Europe Leaves Its Key Interest Rate Unchanged

Posted October 6th, 2011 at 12:45 pm (UTC-5)
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Europe’s central bank has decided to leave its benchmark interest rate unchanged, even as the continent’s economy weakens. But its British counterpart has decided to pump more money into the economy in an effort to stave off a new recession.

The European Central Bank said Thursday it considered lowering its key lending rate of 1.5 percent, but instead decided to keep it the same for the third straight month.

The central bank, however, said it would offer new emergency loans to banks across the continent that face possible losses on Greek debt they hold if the Athens government defaults on its international financial obligations.

The Bank of England, in a surprise announcement, said it would pump another $116 billion into the British economy in an effort to stimulate the country’s growth. Britain’s economic fortunes have been stymied by the government’s austerity programs and the far-reaching effects of the European debt crisis, even though England is not part of the 17-nation bloc that uses the common euro currency.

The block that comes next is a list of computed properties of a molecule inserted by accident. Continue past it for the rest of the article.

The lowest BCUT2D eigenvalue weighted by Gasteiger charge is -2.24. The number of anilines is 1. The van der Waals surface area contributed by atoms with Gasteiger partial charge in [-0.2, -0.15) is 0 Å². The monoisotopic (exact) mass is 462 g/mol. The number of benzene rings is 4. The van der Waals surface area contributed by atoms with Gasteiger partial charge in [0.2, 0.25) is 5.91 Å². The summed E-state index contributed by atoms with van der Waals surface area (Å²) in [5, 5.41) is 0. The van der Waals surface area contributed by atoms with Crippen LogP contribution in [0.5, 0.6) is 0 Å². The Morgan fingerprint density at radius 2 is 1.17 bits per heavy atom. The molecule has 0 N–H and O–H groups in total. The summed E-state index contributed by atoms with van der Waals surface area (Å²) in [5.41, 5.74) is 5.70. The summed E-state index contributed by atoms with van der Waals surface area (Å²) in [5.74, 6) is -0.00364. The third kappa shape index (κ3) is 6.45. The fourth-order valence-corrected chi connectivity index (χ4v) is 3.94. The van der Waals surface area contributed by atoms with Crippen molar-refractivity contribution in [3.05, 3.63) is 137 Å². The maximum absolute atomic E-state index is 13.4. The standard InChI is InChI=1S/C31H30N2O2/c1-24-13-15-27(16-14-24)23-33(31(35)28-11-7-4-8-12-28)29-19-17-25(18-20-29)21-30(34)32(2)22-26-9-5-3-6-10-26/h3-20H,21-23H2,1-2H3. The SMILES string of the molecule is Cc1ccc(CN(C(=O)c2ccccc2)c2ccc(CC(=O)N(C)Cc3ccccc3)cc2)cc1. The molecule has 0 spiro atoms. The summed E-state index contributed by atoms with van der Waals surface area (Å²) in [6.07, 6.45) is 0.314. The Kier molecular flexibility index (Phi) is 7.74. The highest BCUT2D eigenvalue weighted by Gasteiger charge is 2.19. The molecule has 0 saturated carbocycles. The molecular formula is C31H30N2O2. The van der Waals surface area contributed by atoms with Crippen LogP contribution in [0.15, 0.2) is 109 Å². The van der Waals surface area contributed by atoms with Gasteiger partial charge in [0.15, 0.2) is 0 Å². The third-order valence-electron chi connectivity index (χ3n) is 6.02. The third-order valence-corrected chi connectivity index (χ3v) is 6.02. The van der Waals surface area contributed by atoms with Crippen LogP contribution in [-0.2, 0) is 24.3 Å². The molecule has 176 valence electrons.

In Greece, the government continued its efforts to impose new austerity measures to persuade its international creditors that it deserves to receive another segment of last year’s $159 billion bailout. It submitted a bill to Parliament that calls for the suspension of 30,000 government workers at reduced pay, the eventual elimination of their jobs and other austerity measures.

U.S. President Barack Obama said Thursday that European leaders must “act fast” to solve the debt crisis. He said that Greece’s financial plight is putting a “severe strain” on the world’s financial system and already having a negative effect on the U.S. economy.

He noted that some of the world’s biggest economies are meeting again in November. Mr. Obama said he hopes that by then European leaders will have a “very clear concrete plan” that is “sufficient” to resolving the world’s concerns about European governmental debt.